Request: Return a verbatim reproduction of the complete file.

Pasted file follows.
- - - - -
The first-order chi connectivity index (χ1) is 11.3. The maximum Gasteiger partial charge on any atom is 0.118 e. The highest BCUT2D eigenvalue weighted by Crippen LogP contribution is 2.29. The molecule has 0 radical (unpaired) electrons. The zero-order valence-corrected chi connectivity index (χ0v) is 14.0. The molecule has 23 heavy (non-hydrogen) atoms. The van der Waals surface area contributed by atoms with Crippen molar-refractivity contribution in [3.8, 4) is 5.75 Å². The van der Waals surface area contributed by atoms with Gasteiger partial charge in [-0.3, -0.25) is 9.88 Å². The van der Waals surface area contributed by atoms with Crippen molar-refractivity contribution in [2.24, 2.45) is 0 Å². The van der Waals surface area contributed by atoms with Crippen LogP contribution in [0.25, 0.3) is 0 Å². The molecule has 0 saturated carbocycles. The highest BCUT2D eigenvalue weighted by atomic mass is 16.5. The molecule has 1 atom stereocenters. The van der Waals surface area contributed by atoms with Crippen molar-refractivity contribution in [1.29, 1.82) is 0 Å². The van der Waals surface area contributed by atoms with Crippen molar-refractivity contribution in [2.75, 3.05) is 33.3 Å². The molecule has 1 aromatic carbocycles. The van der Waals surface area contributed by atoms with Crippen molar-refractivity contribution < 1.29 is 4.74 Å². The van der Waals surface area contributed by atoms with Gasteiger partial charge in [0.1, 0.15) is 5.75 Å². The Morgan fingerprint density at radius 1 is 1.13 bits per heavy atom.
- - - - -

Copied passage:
The first-order chi connectivity index (χ1) is 11.3. The maximum Gasteiger partial charge on any atom is 0.118 e. The highest BCUT2D eigenvalue weighted by Crippen LogP contribution is 2.29. The molecule has 0 radical (unpaired) electrons. The zero-order valence-corrected chi connectivity index (χ0v) is 14.0. The molecule has 23 heavy (non-hydrogen) atoms. The van der Waals surface area contributed by atoms with Crippen molar-refractivity contribution in [3.8, 4) is 5.75 Å². The van der Waals surface area contributed by atoms with Gasteiger partial charge in [-0.3, -0.25) is 9.88 Å². The van der Waals surface area contributed by atoms with Crippen molar-refractivity contribution in [2.24, 2.45) is 0 Å². The van der Waals surface area contributed by atoms with Crippen LogP contribution in [0.25, 0.3) is 0 Å². The molecule has 0 saturated carbocycles. The highest BCUT2D eigenvalue weighted by atomic mass is 16.5. The molecule has 1 atom stereocenters. The van der Waals surface area contributed by atoms with Crippen molar-refractivity contribution in [1.29, 1.82) is 0 Å². The van der Waals surface area contributed by atoms with Crippen molar-refractivity contribution in [2.75, 3.05) is 33.3 Å². The molecule has 1 aromatic carbocycles. The van der Waals surface area contributed by atoms with Crippen molar-refractivity contribution < 1.29 is 4.74 Å². The van der Waals surface area contributed by atoms with Gasteiger partial charge in [0.1, 0.15) is 5.75 Å². The Morgan fingerprint density at radius 1 is 1.13 bits per heavy atom.